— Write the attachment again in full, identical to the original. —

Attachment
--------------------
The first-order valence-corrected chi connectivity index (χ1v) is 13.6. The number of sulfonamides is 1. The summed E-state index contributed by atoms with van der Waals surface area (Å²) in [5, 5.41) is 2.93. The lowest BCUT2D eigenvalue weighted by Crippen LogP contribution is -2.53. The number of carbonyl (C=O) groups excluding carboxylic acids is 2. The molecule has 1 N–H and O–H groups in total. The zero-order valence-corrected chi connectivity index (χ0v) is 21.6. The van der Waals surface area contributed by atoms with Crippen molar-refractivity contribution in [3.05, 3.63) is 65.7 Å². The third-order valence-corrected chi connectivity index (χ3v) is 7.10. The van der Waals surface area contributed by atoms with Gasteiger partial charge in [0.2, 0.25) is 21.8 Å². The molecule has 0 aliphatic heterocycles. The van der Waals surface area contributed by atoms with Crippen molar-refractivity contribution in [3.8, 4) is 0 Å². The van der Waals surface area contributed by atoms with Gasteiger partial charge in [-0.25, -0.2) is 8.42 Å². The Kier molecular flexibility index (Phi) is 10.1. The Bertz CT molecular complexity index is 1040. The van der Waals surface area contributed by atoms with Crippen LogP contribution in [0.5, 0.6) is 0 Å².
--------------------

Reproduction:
The first-order valence-corrected chi connectivity index (χ1v) is 13.6. The number of sulfonamides is 1. The summed E-state index contributed by atoms with van der Waals surface area (Å²) in [5, 5.41) is 2.93. The lowest BCUT2D eigenvalue weighted by Crippen LogP contribution is -2.53. The number of carbonyl (C=O) groups excluding carboxylic acids is 2. The molecule has 1 N–H and O–H groups in total. The zero-order valence-corrected chi connectivity index (χ0v) is 21.6. The van der Waals surface area contributed by atoms with Crippen molar-refractivity contribution in [3.05, 3.63) is 65.7 Å². The third-order valence-corrected chi connectivity index (χ3v) is 7.10. The van der Waals surface area contributed by atoms with Gasteiger partial charge in [0.2, 0.25) is 21.8 Å². The molecule has 0 aliphatic heterocycles. The van der Waals surface area contributed by atoms with Crippen molar-refractivity contribution in [3.8, 4) is 0 Å². The van der Waals surface area contributed by atoms with Gasteiger partial charge in [-0.25, -0.2) is 8.42 Å². The Kier molecular flexibility index (Phi) is 10.1. The Bertz CT molecular complexity index is 1040. The van der Waals surface area contributed by atoms with Crippen LogP contribution in [0.5, 0.6) is 0 Å².